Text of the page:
Jimmy says, “You’re crazy and I’m leaving.” Ella says, “If you have to go, take these with you.” Jimmy says, “What are they?” She says, “It’s a cross and some garlic. You’ll thank me later.” A “cross” is two pieces of wood or some material that form like a “t”; is the symbol of the Christian religion, where Jesus Christ was said to have died on a cross. That’s why the cross is a symbol of Christianity. Traditionally the idea was that if you had a cross, you could hold it up and it would prevent evil beings from coming close to you or coming near you because they were afraid. It was essentially a symbol of God. “Garlic” traditionally in literature was thought to have protected you against vampires – people like Tom Cruise! So, Ella is offering Jimmy a cross and some garlic so he can protect himself against these evil beings that she believes. Jimmy says, “Ugh!” He’s frustrated, he doesn’t believe what Ella is telling him.

Now let’s listen to the dialogue, this time at a normal speed.

[start of dialogue]

Ella: No matter what you say, I am not going out tonight. It’s Halloween and evil things are lurking everywhere.

Jimmy: Come on, it’s Halloween! It’s the holiday when kids get dressed up and ask for candy. There is nothing evil or creepy about this day. If you’re scared stiff, it’s your own doing.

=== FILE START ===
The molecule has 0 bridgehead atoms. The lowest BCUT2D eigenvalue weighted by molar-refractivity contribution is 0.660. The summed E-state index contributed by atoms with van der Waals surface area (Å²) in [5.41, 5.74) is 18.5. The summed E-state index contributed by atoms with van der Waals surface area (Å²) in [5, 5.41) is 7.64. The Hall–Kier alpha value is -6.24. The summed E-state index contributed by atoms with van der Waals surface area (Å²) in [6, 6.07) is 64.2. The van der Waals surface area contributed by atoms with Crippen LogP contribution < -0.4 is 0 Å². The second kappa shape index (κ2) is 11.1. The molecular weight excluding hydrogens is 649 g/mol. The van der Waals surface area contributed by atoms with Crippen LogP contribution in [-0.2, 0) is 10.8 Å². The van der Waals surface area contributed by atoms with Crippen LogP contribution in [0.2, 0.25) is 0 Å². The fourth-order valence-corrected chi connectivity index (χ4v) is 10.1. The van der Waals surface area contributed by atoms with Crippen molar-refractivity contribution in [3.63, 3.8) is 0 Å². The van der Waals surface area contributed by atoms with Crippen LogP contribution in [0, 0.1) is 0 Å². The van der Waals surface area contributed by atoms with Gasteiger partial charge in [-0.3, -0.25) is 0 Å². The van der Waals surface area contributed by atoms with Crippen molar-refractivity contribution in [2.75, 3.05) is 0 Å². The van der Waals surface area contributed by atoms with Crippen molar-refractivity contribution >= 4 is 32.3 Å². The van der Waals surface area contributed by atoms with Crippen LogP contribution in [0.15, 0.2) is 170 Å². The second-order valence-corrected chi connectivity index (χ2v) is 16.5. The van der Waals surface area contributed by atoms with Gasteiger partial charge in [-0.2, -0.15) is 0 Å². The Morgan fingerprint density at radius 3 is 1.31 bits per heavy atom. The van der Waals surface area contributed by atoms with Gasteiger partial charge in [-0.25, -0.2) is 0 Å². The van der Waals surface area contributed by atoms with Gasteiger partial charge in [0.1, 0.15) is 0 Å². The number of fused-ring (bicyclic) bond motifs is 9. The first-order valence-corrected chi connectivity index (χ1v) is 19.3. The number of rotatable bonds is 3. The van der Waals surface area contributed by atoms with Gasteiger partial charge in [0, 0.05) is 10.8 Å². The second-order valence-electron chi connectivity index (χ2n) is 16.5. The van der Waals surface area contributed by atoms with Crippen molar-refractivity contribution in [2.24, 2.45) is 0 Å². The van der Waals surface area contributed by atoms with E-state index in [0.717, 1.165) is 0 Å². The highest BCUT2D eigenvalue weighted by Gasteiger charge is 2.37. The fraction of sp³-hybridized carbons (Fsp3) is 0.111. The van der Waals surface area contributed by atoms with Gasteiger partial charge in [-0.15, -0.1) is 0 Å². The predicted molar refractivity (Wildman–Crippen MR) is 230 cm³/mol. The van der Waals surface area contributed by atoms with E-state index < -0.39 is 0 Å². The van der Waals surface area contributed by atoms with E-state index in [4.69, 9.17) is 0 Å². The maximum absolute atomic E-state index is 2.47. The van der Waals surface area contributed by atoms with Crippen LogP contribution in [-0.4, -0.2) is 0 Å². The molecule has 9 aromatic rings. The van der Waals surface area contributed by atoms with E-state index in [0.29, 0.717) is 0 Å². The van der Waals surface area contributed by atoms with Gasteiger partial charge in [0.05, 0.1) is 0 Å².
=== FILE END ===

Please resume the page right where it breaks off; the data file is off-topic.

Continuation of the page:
Ella: Don’t kid yourself. This is the day when ghosts, witches, zombies, and vampires come out and have a field day. I’ve got goosebumps just thinking about it.

Jimmy: Do you mean you actually believe in all of that stuff? You are too old to be so gullible. I’m going out.

Ella: Look! Hurry up and close that door! There’s a black cat. Oh my God. If you walk out that door, the next time I see you, it might be in a graveyard.

Jimmy: You’re crazy and I’m leaving.

Ella: If you have to go, take these with you.

Jimmy: What are they?

Ella: It’s a cross and some garlic. You’ll thank me later.

Jimmy: Ugh!

[end of dialogue]

Our script was not written by a ghost, a witch, a zombie, or a vampire. It was written by the not very scary Dr. Lucy Tse.

From Los Angeles, California, I’m Jeff McQuillan. Thank you for listening. Come back and listen to us again here on ESL Podcast.

English as a Second Language Podcast is written and produced by Dr. Lucy Tse, hosted by Dr. Jeff McQuillan, copyright 2011 by the Center for Educational Development.

Glossary
Halloween – a holiday celebrated each October 31st when children wear special clothing and knock on doors to ask for candy, and when the spirits (ghosts) of dead people are thought to be present

* Last year, Adele was an angel for Halloween, but this year she wants to be a doctor.